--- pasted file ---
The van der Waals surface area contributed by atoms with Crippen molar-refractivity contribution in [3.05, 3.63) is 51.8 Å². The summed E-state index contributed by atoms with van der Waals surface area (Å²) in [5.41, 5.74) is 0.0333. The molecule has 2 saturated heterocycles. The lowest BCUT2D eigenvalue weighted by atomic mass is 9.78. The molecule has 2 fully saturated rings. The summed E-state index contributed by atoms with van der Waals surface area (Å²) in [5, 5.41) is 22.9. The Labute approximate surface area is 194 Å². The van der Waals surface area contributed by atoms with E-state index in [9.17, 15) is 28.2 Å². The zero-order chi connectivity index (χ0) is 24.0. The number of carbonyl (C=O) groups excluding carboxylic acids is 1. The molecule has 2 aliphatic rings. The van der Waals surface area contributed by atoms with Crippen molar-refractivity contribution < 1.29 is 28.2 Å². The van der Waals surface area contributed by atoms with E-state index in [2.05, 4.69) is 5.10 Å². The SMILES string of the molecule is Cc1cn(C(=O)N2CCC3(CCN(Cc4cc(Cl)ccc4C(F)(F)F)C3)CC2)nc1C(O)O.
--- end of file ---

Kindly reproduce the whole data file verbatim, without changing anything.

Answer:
The van der Waals surface area contributed by atoms with Crippen molar-refractivity contribution in [3.05, 3.63) is 51.8 Å². The summed E-state index contributed by atoms with van der Waals surface area (Å²) in [5.41, 5.74) is 0.0333. The molecule has 2 saturated heterocycles. The lowest BCUT2D eigenvalue weighted by atomic mass is 9.78. The molecule has 2 fully saturated rings. The summed E-state index contributed by atoms with van der Waals surface area (Å²) in [5, 5.41) is 22.9. The Labute approximate surface area is 194 Å². The van der Waals surface area contributed by atoms with E-state index in [9.17, 15) is 28.2 Å². The zero-order chi connectivity index (χ0) is 24.0. The number of carbonyl (C=O) groups excluding carboxylic acids is 1. The molecule has 2 aliphatic rings. The van der Waals surface area contributed by atoms with Crippen molar-refractivity contribution < 1.29 is 28.2 Å². The van der Waals surface area contributed by atoms with E-state index in [2.05, 4.69) is 5.10 Å². The SMILES string of the molecule is Cc1cn(C(=O)N2CCC3(CCN(Cc4cc(Cl)ccc4C(F)(F)F)C3)CC2)nc1C(O)O.